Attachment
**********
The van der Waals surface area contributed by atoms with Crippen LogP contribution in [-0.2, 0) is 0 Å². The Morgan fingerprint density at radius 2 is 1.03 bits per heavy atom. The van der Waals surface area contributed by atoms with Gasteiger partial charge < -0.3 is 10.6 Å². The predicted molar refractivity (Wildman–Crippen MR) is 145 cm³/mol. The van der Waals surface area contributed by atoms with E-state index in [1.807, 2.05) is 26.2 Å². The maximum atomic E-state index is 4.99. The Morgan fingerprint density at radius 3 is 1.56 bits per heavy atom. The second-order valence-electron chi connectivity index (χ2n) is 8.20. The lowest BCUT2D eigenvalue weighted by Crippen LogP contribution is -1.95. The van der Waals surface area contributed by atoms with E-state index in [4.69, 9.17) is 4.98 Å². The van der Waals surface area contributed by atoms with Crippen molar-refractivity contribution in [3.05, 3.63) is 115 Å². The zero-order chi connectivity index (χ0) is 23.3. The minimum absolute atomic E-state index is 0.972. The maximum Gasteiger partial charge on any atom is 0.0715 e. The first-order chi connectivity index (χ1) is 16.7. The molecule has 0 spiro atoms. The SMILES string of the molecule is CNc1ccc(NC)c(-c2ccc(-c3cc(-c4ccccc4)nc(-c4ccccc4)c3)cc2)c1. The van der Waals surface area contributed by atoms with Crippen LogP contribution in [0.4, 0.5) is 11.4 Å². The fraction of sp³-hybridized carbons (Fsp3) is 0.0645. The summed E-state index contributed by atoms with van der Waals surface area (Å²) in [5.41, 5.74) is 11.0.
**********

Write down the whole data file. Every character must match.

The van der Waals surface area contributed by atoms with Crippen LogP contribution in [-0.2, 0) is 0 Å². The Morgan fingerprint density at radius 2 is 1.03 bits per heavy atom. The van der Waals surface area contributed by atoms with Gasteiger partial charge < -0.3 is 10.6 Å². The predicted molar refractivity (Wildman–Crippen MR) is 145 cm³/mol. The van der Waals surface area contributed by atoms with E-state index in [1.807, 2.05) is 26.2 Å². The maximum atomic E-state index is 4.99. The Morgan fingerprint density at radius 3 is 1.56 bits per heavy atom. The second-order valence-electron chi connectivity index (χ2n) is 8.20. The lowest BCUT2D eigenvalue weighted by Crippen LogP contribution is -1.95. The van der Waals surface area contributed by atoms with E-state index in [4.69, 9.17) is 4.98 Å². The van der Waals surface area contributed by atoms with Crippen molar-refractivity contribution in [3.05, 3.63) is 115 Å². The zero-order chi connectivity index (χ0) is 23.3. The minimum absolute atomic E-state index is 0.972. The maximum Gasteiger partial charge on any atom is 0.0715 e. The first-order chi connectivity index (χ1) is 16.7. The molecule has 0 spiro atoms. The SMILES string of the molecule is CNc1ccc(NC)c(-c2ccc(-c3cc(-c4ccccc4)nc(-c4ccccc4)c3)cc2)c1. The van der Waals surface area contributed by atoms with Crippen LogP contribution in [0.4, 0.5) is 11.4 Å². The fraction of sp³-hybridized carbons (Fsp3) is 0.0645. The summed E-state index contributed by atoms with van der Waals surface area (Å²) in [5.41, 5.74) is 11.0.